August 22, 2023
Purdue research: Ice caps on Mars may reveal planet’s climate history
A team of scientists, led by Purdue University’s Department of Earth, Atmospheric, and Planetary Sciences professors Ali Bramson and Michael Sori, set out to unlock the hidden, historic secrets within ice caps on Mars and published their findings in the Journal of Geophysical Research: Planets.
Varied histories of outlier polar ice deposits on Mars
Ali Bramson, assistant professor, Earth, Atmospheric, and Planetary Sciences
Riley McGlasson, PhD candidate, Earth, Atmospheric, and Planetary Sciences
Gareth Morgan, senior scientist, Planetary Science Institute
Michael Sori, assistant professor, Earth, Atmospheric, and Planetary Sciences
Journal of Geophysical Research: Planets, 2023
Much like the Earth’s, Mars’ poles are cold and icy. The Martian ice caps have neighboring craters, formed from impacts by meteors, like the craters you might see on Earth’s moon. Near the poles, many of these craters are filled with ice. How did that ice get there? Was it all deposited at the same time? These questions are what a team of scientists working with Professors Bramson and Sori at Purdue University’s Department of Earth, Atmospheric, and Planetary Sciences have set out to answer. They use radar data collected by a spacecraft orbiting Mars to unlock these icy time capsules’ hidden, historic secrets.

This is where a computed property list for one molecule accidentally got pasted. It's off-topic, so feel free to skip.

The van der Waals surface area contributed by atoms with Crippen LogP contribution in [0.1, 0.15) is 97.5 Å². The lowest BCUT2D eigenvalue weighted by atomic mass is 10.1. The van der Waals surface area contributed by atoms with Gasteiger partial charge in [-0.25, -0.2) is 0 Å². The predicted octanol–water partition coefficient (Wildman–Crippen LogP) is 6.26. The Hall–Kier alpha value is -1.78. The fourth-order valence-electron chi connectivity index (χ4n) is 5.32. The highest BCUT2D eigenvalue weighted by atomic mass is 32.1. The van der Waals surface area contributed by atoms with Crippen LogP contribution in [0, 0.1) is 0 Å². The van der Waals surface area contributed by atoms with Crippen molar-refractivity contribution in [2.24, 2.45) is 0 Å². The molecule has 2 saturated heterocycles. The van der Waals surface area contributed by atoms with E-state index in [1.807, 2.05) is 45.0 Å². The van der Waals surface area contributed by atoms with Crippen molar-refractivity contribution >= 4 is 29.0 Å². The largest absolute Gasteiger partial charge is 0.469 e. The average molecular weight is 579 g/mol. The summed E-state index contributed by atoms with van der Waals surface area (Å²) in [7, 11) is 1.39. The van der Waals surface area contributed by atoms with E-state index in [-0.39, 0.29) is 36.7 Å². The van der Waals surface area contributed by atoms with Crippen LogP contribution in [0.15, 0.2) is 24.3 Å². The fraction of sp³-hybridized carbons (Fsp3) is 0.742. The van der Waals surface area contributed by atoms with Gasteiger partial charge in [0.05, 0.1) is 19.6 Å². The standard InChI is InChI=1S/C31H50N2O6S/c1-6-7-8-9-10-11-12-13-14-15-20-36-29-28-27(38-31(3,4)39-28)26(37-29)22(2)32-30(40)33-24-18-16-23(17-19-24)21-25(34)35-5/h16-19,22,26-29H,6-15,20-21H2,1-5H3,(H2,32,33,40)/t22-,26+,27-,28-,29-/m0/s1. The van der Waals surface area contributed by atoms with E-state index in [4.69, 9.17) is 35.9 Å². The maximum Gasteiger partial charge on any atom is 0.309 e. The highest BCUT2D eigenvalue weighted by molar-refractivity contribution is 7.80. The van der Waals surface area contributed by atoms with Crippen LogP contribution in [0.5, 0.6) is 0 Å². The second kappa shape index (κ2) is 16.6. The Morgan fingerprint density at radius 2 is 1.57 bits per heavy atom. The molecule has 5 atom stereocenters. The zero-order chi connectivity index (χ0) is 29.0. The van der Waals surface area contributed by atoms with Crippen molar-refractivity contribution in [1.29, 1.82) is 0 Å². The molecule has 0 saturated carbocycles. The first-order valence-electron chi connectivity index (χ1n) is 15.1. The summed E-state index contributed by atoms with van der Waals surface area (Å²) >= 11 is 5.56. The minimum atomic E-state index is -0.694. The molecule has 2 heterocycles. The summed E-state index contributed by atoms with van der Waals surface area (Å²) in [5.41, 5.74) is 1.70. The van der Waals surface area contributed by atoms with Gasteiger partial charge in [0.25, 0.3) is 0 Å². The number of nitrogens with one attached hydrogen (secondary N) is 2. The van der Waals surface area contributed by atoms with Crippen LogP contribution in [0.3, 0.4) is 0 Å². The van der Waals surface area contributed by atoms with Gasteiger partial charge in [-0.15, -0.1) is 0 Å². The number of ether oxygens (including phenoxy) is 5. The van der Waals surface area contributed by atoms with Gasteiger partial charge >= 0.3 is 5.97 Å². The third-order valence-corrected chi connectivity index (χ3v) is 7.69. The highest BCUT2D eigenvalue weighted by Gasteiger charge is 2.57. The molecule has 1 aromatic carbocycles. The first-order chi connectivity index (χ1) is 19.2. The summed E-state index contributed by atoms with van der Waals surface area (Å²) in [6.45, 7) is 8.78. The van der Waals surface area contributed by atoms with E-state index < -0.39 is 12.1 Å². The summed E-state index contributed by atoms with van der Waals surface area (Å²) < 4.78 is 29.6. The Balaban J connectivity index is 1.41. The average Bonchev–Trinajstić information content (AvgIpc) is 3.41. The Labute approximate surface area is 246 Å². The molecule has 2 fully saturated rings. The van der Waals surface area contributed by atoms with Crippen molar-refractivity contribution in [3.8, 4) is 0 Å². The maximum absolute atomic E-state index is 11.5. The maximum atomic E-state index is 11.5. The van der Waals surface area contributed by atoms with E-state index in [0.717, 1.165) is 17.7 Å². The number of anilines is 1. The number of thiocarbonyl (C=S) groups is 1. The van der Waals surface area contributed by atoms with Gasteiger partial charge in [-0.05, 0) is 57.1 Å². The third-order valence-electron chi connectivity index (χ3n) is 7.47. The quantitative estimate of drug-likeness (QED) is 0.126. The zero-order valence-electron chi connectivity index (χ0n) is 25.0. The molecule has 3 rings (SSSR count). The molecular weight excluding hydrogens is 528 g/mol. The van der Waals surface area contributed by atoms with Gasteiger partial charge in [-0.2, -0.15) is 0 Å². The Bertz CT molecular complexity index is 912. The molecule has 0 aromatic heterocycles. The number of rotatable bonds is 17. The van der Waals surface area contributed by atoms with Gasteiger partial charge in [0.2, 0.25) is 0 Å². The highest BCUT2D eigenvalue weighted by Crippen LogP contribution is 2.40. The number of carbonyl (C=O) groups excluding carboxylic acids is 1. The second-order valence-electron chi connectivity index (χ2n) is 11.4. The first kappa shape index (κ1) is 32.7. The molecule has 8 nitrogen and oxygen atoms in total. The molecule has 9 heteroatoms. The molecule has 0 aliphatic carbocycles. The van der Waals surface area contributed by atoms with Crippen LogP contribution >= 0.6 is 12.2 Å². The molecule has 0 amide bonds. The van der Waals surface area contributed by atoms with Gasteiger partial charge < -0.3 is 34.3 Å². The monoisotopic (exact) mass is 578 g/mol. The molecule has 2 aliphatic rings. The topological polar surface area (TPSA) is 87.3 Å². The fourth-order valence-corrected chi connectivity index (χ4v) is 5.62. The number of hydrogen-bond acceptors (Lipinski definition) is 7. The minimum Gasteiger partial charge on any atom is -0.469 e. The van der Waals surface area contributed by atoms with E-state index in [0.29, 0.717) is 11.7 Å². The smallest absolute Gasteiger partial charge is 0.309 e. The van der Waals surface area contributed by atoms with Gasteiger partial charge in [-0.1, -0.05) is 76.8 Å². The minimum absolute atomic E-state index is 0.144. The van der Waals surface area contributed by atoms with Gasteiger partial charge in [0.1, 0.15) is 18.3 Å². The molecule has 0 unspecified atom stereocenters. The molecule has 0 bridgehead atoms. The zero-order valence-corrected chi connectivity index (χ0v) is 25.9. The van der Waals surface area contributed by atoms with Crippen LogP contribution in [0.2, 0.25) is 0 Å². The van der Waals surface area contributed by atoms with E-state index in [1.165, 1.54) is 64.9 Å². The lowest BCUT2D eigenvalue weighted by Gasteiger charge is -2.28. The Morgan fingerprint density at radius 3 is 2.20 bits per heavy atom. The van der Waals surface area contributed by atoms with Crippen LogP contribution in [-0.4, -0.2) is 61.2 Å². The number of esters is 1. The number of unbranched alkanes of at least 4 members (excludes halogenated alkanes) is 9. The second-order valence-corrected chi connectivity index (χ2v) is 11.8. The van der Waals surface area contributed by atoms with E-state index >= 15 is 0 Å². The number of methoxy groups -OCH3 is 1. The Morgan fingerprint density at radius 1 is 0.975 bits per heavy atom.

Mars has two large ice caps at its poles, which combined contain a similar volume of ice as Greenland on Earth. Near these large ice caps are craters that are filled with ice, referred to as outlying crater ice deposits. These outlying crater ice deposits may or may not have formed at the same time as the polar caps. Just as scientists on Earth use ice cores to analyze how our climate has changed over time, radar observations of ice on Mars can penetrate deep into the ice and act as digital ice cores, recording changes to the ice deposited over time. Purdue researchers use these radar observations to analyze the history of the outlying crater deposits and find that the northern deposits may have had a similar history to the north polar cap, while the southern deposits may have a more varied history.